Denver’s pandemic pot sales soared
Cannabis consumption in Denver hit an all-time high during the pandemic.
- Denver's 215 dispensaries generated more than $70 million in tax revenue, marking a 17% increase over the previous year.
Why it matters: The pandemic accelerated the growth of an already booming industry, as people stuck at home increasingly turned to vices to cope with the mental and emotional toll of COVID-19.
Flashback: Denver Mayor Michael Hancock initially told residents that marijuana stores were nonessential businesses and would need to shutter in the lockdown last March.
- The announcement led to massive lines before the mayor reversed the move.
What they're saying: "We see no signs of the important role this industry plays in our economic growth slowing down anytime soon," Eric Escudero, spokesperson for the Department of Excise and Licenses, told the Denver Business Journal.
By the numbers: About half of the tax revenue from marijuana last year went into Denver's discretionary spending account to support a slew of city services, from parks and street maintenance to public library operations.
- $24.6 million was appropriated for affordable housing and homelessness services, youth violence prevention, the STAR program, city leases and more.
- $8.8 million was allocated to cannabis regulation, enforcement and education efforts.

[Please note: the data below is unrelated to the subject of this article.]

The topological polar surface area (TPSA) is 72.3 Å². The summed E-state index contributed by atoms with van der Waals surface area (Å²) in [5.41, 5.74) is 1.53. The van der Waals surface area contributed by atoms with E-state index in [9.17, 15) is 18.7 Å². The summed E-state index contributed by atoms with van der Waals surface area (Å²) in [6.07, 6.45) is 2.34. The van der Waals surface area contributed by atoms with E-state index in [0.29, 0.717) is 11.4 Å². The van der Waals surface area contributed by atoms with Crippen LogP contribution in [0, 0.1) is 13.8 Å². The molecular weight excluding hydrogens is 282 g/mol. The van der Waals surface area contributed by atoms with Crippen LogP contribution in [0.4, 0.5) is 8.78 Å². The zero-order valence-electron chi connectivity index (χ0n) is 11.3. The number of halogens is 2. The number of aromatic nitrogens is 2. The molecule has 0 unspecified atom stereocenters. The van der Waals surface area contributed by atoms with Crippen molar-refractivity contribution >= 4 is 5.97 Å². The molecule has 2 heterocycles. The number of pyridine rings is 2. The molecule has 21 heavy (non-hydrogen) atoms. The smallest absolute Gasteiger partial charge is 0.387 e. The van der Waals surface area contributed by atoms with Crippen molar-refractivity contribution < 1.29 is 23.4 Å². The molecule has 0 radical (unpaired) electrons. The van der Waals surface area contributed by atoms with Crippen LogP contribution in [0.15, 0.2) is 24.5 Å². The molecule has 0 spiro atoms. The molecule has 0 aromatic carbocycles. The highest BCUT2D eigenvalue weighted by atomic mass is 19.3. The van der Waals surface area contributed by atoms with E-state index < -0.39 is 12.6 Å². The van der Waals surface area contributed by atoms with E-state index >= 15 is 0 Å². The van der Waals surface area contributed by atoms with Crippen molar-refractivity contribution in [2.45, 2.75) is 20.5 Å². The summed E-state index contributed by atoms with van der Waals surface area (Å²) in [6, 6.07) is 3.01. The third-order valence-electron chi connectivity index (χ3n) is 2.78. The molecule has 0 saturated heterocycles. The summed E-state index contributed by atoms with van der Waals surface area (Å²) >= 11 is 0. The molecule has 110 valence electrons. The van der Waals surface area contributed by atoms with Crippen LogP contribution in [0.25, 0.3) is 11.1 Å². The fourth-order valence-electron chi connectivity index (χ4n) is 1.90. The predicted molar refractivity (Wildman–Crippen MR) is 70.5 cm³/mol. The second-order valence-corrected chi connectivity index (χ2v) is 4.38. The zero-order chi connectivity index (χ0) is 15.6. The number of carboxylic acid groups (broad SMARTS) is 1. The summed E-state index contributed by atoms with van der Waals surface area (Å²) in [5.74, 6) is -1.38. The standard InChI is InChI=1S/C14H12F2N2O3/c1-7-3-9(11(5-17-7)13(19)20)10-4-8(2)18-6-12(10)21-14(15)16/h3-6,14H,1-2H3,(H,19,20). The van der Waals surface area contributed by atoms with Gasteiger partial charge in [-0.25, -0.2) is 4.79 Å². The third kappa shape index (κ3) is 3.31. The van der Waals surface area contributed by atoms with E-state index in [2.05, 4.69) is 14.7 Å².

- Roughly $1 million was dedicated to free after-school and summer programs for kids from primarily underserved communities.
Of note: Denver's proportion of sales statewide totaled 33%, a dip of about 3% compared to 2019.
- The decrease is likely due to more cities across Colorado now allowing cannabis sales, Escudero tells Axios.
Zoom out: Cannabis dispensaries statewide generated more than $2 billion in 2020 sales, according to data from the Colorado Department of Revenue.
What's next: This November, Denver residents will be asked to vote on increasing marijuana taxes by 1.5% to fund pandemic-related research.
- That's in addition to a separate statewide measure voters will consider that seeks a higher tax on cannabis products to support programs designed to close education gaps for low-income students.
More Denver stories
No stories could be found
Get a free daily digest of the most important news in your backyard with Axios Denver.